Beer aficionado, PC gamer, TV show binge-watcher, music lover, and elite member of high society - Elliot possesses all of the qualities needed to project his word thoughts straight into your eye holes.
PS4, PC, Nintendo Switch
September 20, 2018
The Voxel Agents
The Voxel Agents
The Gardens Between is a charming, endearing, and perfectly crafted indie experience. Created by a small Melbourne-based developer, the game tells a personal story as you explore the memories and imagination of two young friends. The game is imaginative, novel, engaging, clever, and downright gorgeous. It contains a level of quality to its visual style and subtle storytelling that would make even the most cantankerous gamer instantly fall in love.
The Gardens Between takes place on a variety of small island structures. Each island is made up of natural formations intertwined with objects and props from the memories of our two protagonists. The boys explore these environments and therefore explore their past, as each object around them is pulled directly from the memories they have formed and the moments they have shared together. The world they explore is quite surrealist in nature and quite frankly gorgeous to look at, but each environment also brings its own set of challenges for the player to overcome.
The Gardens Between is a puzzle game at its core, but the way the game creates those puzzles is like nothing I have seen before. The two boys explore each island, not via traditional control methods, but via the rewinding or fast forwarding of time. At certain moments within that timeline the boys can interact with objects such as lanterns or switches that remain active even once time is rewound. It’s via these exceptions to the standard time formula that allows the world to shift, paths to open, and the boys to progress. With the game boiling down to three types of input (fast forward, rewind, and interact), I thought there would be serious limitations to the depth of puzzle solving. But the creativity and ingenuity of the game’s design meant that I was constantly surprised and delightfully perplexed by the puzzle laid out before me. I was wrong to have my doubts.
What does and does not follow the standard flow of time isn’t always obvious, leading to more dependency on trial-and-error than your typical puzzle game. Although I often found the process of discovering these oddities absolutely delightful. Freezing time whilst your character stands on a hose and watching as the water continues to build up or jumping on a saw blade repeatedly as you rewind and fast forward time until it cuts through a plank. These are just two examples of how the game endearingly plays with the normal flow of time. The best part? The game takes place in the imaginations of two young boys, so any pompous critiques over the inconsistency of the time mechanic is instantly quashed.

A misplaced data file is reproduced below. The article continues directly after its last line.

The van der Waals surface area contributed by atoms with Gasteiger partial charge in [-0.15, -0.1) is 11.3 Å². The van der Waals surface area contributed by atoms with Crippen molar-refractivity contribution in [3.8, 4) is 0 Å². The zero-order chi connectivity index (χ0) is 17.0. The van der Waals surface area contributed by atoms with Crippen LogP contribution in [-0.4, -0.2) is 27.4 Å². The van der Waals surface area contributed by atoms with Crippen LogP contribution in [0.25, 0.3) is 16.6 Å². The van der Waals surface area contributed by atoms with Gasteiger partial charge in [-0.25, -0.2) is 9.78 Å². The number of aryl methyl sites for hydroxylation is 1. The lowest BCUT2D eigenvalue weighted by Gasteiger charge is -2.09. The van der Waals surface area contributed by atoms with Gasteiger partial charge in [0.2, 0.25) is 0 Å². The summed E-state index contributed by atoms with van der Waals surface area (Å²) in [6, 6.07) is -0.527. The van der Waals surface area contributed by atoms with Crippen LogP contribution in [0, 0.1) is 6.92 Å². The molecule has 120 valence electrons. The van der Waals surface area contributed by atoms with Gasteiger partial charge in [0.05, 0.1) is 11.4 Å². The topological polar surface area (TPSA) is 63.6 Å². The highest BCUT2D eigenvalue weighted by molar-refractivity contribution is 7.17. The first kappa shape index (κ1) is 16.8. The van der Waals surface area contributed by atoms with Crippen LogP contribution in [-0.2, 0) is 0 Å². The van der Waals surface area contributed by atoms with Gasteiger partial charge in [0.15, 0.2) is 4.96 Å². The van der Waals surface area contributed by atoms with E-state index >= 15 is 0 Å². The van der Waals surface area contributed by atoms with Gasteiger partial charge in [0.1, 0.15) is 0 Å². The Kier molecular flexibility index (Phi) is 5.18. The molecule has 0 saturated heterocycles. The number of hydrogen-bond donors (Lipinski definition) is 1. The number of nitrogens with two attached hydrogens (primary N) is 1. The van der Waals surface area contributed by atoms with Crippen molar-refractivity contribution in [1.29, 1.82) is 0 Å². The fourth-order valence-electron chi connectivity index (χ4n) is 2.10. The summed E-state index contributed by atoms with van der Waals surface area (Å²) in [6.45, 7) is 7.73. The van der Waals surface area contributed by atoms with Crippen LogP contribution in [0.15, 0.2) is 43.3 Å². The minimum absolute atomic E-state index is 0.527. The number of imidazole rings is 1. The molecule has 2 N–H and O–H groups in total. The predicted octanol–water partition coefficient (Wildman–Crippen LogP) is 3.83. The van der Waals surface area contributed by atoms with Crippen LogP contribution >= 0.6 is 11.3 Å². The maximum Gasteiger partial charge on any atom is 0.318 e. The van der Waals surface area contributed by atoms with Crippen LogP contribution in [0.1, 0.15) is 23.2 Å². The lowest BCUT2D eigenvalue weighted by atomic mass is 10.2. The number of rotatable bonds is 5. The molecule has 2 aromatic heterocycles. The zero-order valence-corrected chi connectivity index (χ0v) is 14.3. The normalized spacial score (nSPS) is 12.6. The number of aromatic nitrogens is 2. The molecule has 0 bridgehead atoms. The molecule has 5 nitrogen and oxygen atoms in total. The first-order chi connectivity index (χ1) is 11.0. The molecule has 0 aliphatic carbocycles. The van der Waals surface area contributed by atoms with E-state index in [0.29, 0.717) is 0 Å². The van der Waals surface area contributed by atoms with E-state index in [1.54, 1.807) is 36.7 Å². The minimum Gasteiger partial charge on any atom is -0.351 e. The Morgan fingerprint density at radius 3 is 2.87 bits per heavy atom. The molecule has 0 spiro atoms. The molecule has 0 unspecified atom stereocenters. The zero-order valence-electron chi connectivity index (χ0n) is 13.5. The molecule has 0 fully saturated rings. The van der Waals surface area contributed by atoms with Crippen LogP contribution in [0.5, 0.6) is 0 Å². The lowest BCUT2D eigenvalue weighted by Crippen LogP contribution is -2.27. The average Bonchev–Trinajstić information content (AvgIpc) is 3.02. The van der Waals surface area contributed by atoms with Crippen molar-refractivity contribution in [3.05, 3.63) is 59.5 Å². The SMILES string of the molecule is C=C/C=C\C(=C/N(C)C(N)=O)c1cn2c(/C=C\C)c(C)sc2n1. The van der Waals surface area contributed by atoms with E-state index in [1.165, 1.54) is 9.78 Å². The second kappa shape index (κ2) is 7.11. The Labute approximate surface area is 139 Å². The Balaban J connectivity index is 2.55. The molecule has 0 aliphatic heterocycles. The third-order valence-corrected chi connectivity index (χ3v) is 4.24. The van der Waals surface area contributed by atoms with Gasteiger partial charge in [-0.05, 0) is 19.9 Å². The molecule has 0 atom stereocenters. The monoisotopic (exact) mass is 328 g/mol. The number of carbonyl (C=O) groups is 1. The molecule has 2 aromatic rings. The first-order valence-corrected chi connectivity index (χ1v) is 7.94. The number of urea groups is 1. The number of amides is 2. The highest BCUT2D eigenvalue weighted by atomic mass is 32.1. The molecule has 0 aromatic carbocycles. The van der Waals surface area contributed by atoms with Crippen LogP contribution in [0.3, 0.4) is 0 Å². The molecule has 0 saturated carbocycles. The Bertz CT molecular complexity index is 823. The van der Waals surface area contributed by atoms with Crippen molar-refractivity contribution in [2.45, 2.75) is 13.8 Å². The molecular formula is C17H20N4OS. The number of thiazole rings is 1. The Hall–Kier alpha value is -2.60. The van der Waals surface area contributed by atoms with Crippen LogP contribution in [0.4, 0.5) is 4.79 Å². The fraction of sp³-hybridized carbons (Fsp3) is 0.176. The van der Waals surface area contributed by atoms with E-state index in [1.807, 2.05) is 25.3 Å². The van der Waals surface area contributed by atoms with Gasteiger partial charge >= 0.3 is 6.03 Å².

The puzzle design of the game is super engaging with enough new interactions being introduced that I never got bored or felt like the game was overstaying its welcome. The time mechanic is novel and really engrossing not only due to how it exists as the basis of the game’s puzzles, but also how it exists as the basis of the game’s narrative. There’s an interconnectivity between the game’s mechanics and its narrative, with time being the core motif.
“Watching snapshots of our two characters throughout moments of their lives together is heartwarming. But understanding the fragility of that relationship based on proximity is equally heartbreaking.”
The progression of time is inevitable, but it’s not always favourable. Watching snapshots of our two characters throughout moments of their lives together is heartwarming. But understanding the fragility of that relationship based on proximity is equally heartbreaking. Their friendship during those points of time probably felt like the most impactful and important parts of their lives, but in the grand scheme of time those moments were but fleeting memories. The idea that these two characters can explore their memories, rewind them and pause them at any given time is empowering. But every story eventually comes to an end.
The relationship and the narrative of these two friends is powerful. And The Gardens Between manages to achieve that without any dialogue, and without explicitly attempting to tug at the heartstrings. There’s a delicate subtlety to the whole thing that makes the story so real and so relatable. I saw my younger self reflected in these characters in a way that very few games have ever managed to achieve. Placing props like a ‘hills hoist’ clothesline within the world made the game more location-specific and more authentic. It was a small piece of Australiana that resonated and made me feel like these memories could have been my own.
It’s hard not to sing the praises of The Gardens Between without pointing to the game’s stunning visuals. The game’s style is quite simple and pared-back but absolutely gorgeous. There’s a vibrancy and charm to the visuals that matches the theme and atmosphere of the game perfectly. The animations of the characters and the world is very smooth, as is the way the camera rotates around each island as time moves. Time can be stopped at any given moment, meaning any single frame within the game can be lingered on. Yet no matter how hard you try, you won’t find a single frame of this game that doesn’t look like a piece of art.
The Gardens Between absolutely took me by surprise, even after trying a demo last year. The game has a quality and substance I wasn’t expecting and managed to engage me in both an intellectual and an emotional way. This little puzzle game is oozing with charm and tells such a delicate and subtle story. Do yourself a favour and experience it for yourself.